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When the well goes dry, we know the worth of water: Ben Franklin

By Michelle Panko BSA, PAg, Program Information Specialist

April 2020

Michael and Theresa Fleury
Michael and Theresa Fleury installed a deep-buried
pipeline on their ranch to improve their operation's
water access and sustainability.

What would you do if your well went dry? It was January, and colder than a well-digger’s ankles, when Michael and Theresa Fleurys well went dry on their cow/calf operation north of Aberdeen, Sask. Hauling water for 650 head of cattle was not a sustainable long-term solution, and all attempts at test holes in the area came up dry. Their only feasible option was to install a water intake into the adjacent South Saskatchewan River.

Aware that a river intake project would have some special considerations, the Fleurys hired a consultant to advise on the design work and any regulatory requirements or approvals that might be needed. Several regulatory agencies were also involved in the process, helping ensure the project ended in a safe, sustainable water source for the Fleurys' cattle.

The Water Security Agency worked with them early in the planning phase to develop a site-specific construction plan. This involved acquiring an Aquatic Habitat Protection Permit, which is required prior to starting work on any project that occurs in, or near, water. The Fleurys' permit outlined a number of conditions that were necessary to access the river and install the intake pipe in an environmentally responsible manner.

The Fisheries Protection Program of Fisheries and Oceans Canada (DFO) then reviewed their proposal to ensure that the project would not result in serious harm to fish or prohibited effects on listed aquatic species at risk, as outlined in the Fisheries Act and Species at Risk Act respectively.

Rock deflection berm
A rock deflection berm was constructed adjacent to the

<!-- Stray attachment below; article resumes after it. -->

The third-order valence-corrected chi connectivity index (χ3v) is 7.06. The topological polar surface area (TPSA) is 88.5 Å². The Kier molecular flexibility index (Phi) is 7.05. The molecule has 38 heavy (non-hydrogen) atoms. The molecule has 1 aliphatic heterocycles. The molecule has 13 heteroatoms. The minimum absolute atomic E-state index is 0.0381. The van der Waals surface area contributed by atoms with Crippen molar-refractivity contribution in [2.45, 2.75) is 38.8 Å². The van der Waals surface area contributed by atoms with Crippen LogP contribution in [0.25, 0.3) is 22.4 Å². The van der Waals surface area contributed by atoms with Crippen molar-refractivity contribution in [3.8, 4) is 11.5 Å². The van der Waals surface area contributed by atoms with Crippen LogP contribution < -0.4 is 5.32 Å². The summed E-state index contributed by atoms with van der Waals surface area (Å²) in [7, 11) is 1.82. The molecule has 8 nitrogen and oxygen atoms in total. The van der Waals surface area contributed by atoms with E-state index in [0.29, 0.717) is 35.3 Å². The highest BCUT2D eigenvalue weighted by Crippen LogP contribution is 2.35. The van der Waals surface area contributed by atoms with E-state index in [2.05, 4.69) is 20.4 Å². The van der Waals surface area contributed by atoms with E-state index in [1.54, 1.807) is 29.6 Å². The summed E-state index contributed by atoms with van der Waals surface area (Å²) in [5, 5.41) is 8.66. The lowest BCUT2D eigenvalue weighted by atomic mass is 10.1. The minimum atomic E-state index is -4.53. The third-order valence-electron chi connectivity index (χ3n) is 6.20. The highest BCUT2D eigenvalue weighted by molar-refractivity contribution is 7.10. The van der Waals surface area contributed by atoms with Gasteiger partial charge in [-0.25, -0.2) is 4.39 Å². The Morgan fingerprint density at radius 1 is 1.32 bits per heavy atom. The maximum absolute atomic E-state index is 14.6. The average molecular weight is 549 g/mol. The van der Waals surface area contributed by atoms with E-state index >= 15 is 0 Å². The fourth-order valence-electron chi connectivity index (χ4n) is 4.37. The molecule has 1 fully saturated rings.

proposed intake to create a slack water area to work in.

From there, the Fleurys made an application to the Water Security Agency for a Water Rights Licence (To Use Surface Water) and an Approval to Construct Works. They requested to withdraw water at a rate of approximately five to 10 gallons per minute, or 1,200,000 gallons per year.

Construction was timed to occur during low-water conditions and outside sensitive timing windows for fish spawning. A rock deflection berm with geo-tech fabric was constructed adjacent to the proposed intake to create a slack water area to work in. All machinery and equipment had to be clean and in good working order, and the track hoe was equipped with a spill kit. At the completion of the project, the berm and geo-tech fabric were removed and the river's edge was restored to its pre-existing state.

"After the pre-construction work, we dug a 30-metre trench, nine feet deep and four feet wide, into the river using a track hoe," Michael said. "Then we put down two feet of crushed rock at the bottom of the trench and installed a perforated HDPE pipe."

Lowering water pipeline into the trench
The pipe was lowered into the trench, complete with
cement weights on the pipe so that it would sink down
to the bottom, avoiding floatation.

They used geotextile material to cover the pipe, which was weighted and lowered into the trench to avoid flotation. The pipe was then completely covered with seven feet of crushed rock. At the base of the shore and on the end of the pipe, about eight feet deep, a valve was installed.

From there they trenched 40 feet toward dry land, where a vertical well/reservoir pipe was installed. The river water pressure forces the water through the crushed rock and horizontally through the perforated pipe to the vertical pipe/well, where the submersible pump was placed. From the vertical well, they directionally drilled to the house, where the existing infrastructure was located, to distribute the water to all of their livestock water bowls.

Through consultation and planning, the Fleurys were able to ensure the success of their project and their ability to access program funding by adhering to the regulatory requirements and approvals necessary for a water development project of this nature. Ensuring a healthy environment, especially when performing activities that may have adverse or unintended environmental effects, is an important responsibility.

The Fleurys are happy with the completed project, and said "the quality and quantity of water from the river has been exceptional for our livestock to drink."

The Fleurys received funding support for this project under the Farm and Ranch Water Infrastructure Program. This program is part of a suite of programs available under the Canadian Agricultural Partnership, a $388 million investment by federal and provincial governments in strategic initiatives for the Ministry of Agriculture. For more information call toll-free 1-866-457-2377.

This article was originally published in Agriview.

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